TCP/IP Parameter Menu ............................................. 5-11
BootStrap Parameter Menu......................................... 5-13
SNMP Parameter Menu ............................................... 5-16
Port Parameter Menu.................................................. 5-20
MAC Forwarding Table Parameters Menu.................. 5-25
MAC Forwarding Table............................................... 5-26
Spanning Tree Parameters Menu................................ 5-28
Spanning Tree Port Parameters Menu ........................ 5-30
Set TelNet Idle Time Out command line.................... 5-32
Set Console Password command line......................... 5-33
Reset EEProm to Default command line..................... 5-34
General Information Menu ........................................... 6-2
Page ix
Figure 6-2
Figure 7-1
Figure 7-2
Figure 7-3
Figure 7-4
Figure 7-5
Figure 7-6
Figure 7-7
Figure 7-8
Figure 7-9
Figure 7-10
Figure 7-11
Figure 7-12
Figure 7-13
Page x
Statistics screen (page one of two) ............................................ 6-4
RMON Parameters Menu............................................................ 7-3
RMON History Group Menu ...................................................... 7-4
Add RMON History Control Group entry................................... 7-5
Display RMON History Control Group entry ............................. 7-6
Display RMON History Statistic entry ........................................ 7-7
RMON Alarm Group Menu......................................................... 7-9
Add RMON Alarm Group entry................................................ 7-10
Object ID entry ........................................................................ 7-11
Display RMON Alarm Group entry .......................................... 7-13
RMON Event Group Menu ....................................................... 7-15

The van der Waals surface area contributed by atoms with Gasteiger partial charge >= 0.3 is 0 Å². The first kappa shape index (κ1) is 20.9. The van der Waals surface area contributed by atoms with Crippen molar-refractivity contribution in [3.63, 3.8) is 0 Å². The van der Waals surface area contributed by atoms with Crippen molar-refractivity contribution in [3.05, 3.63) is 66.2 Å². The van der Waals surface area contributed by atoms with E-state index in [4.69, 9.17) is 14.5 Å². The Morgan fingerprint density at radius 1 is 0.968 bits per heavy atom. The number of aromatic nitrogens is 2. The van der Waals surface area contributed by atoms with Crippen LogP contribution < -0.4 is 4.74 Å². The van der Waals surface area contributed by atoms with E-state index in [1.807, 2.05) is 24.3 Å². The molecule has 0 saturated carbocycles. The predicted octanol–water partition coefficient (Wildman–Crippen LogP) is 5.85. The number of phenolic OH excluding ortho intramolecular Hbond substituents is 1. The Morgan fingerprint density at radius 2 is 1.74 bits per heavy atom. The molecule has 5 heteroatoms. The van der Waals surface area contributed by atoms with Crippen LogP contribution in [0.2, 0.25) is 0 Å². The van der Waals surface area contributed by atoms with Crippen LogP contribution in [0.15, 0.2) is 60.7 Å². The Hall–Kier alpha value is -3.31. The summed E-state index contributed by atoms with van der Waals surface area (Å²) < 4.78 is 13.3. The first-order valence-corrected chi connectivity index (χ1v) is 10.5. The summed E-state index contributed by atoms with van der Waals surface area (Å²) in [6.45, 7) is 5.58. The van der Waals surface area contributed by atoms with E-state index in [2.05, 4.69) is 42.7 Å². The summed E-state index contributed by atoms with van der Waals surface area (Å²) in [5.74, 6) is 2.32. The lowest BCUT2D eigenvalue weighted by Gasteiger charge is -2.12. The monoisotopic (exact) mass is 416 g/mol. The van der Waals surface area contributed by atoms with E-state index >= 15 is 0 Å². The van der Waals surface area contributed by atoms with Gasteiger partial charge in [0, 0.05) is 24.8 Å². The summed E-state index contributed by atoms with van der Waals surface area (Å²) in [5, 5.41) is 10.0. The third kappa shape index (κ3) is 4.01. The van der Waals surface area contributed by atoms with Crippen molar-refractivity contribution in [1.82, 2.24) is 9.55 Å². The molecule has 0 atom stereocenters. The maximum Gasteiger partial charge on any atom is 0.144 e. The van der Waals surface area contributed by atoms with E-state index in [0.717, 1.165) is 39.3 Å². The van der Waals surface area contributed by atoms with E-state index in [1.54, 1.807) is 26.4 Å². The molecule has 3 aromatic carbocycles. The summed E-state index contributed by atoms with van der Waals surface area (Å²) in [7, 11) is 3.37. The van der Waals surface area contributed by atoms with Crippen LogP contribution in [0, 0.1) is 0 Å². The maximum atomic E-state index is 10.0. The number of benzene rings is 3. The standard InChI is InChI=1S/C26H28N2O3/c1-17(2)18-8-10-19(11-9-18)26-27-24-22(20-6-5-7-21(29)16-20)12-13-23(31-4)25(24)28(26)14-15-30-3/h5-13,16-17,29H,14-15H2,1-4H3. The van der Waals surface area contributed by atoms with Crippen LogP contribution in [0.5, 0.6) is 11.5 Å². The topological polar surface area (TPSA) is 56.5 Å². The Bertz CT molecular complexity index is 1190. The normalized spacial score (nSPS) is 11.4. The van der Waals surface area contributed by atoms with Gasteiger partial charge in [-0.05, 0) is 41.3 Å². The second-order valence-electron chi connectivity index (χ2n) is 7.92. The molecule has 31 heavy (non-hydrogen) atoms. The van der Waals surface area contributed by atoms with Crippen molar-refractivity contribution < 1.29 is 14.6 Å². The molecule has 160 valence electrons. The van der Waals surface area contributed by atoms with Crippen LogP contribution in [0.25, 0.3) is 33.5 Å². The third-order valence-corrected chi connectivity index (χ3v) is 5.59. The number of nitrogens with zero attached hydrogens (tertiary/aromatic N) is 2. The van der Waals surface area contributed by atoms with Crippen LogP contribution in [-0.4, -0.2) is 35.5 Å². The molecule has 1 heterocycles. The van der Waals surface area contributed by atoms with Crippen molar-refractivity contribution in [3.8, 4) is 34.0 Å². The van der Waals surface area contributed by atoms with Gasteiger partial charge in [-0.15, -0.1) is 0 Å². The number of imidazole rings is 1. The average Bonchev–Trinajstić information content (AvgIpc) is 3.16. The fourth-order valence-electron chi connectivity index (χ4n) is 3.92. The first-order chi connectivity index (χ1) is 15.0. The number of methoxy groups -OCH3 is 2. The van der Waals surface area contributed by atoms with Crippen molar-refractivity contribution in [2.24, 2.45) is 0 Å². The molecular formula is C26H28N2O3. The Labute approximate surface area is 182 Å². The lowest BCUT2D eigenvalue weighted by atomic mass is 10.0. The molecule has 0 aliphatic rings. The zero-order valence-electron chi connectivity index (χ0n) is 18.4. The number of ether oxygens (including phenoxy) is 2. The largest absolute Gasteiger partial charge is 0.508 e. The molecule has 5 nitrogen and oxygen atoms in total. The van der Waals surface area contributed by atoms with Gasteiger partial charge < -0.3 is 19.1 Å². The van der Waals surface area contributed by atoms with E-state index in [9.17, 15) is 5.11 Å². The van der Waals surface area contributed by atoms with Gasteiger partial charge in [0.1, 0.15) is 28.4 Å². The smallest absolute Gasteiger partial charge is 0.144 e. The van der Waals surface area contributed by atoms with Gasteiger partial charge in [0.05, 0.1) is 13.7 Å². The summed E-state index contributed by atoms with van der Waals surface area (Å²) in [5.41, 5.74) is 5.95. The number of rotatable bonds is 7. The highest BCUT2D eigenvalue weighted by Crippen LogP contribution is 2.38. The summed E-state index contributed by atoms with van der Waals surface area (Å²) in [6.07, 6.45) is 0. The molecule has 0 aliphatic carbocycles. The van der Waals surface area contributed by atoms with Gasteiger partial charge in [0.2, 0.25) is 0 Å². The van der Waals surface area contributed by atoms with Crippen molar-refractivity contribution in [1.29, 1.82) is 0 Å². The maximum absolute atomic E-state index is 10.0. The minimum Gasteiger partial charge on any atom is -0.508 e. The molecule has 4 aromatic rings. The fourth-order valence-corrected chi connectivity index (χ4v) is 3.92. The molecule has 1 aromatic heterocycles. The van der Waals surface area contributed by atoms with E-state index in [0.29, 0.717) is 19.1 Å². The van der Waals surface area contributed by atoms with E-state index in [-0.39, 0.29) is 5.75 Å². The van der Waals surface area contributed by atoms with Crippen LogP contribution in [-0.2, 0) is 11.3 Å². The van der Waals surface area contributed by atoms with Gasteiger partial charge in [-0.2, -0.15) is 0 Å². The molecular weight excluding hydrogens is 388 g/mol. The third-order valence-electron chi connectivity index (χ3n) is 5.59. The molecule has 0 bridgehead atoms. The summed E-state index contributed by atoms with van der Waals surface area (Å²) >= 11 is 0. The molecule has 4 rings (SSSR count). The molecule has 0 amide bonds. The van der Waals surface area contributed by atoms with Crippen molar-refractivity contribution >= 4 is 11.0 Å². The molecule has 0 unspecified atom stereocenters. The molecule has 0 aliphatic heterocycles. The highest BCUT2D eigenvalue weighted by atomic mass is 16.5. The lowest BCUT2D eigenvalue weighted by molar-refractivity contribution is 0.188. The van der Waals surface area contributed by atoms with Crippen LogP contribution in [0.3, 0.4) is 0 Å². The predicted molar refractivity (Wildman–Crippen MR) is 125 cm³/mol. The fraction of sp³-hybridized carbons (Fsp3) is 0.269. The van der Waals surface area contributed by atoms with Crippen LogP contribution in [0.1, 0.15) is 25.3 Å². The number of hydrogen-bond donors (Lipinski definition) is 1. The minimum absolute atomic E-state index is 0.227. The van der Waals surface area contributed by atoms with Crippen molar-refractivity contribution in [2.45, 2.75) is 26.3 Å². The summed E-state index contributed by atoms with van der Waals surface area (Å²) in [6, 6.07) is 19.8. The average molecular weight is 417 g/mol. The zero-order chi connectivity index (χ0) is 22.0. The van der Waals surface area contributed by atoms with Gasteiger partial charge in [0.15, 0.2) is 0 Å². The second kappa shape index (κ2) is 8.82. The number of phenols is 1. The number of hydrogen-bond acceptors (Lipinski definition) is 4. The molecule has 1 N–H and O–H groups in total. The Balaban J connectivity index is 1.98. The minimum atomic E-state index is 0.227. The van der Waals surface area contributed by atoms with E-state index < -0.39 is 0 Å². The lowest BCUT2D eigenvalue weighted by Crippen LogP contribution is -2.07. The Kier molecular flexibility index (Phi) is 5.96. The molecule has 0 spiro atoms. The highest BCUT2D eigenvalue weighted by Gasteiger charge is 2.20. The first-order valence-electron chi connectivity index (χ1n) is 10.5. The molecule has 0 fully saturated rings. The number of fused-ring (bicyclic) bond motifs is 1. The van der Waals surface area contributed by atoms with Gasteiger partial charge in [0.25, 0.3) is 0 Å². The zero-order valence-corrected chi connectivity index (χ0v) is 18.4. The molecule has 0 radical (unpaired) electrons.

Add RMON Event Group entry ................................................ 7-16
Display RMON Event Group entry ........................................... 7-17
Display RMON Event Group entry log ..................................... 7-18
List of Tables
Tools and Materials Required ...............................................................1-8
Factory Default Configurations.............................................................1-9
Installation Overview............................................................................2-3
10Base-T Cable Guidelines....................................................................2-7
10/100TX Port Cable Guidelines ..........................................................2-7
10/100TX MII Module Cable Guidelines ..............................................2-8
100Base-FX MII Module Cable Guidelines............................................2-8
10Base-FL MII Module Cable Guidelines ..............................................2-8
Port LEDs ..............................................................................................3-3
Management Options ...........................................................................4-2
Management Tasks................................................................................5-3
Configuration Menu Items....................................................................5-7
System Administration Information Settings ........................................5-9
TCP/IP Parameter Settings..................................................................5-11
Bootstrap Parameter Settings..............................................................5-14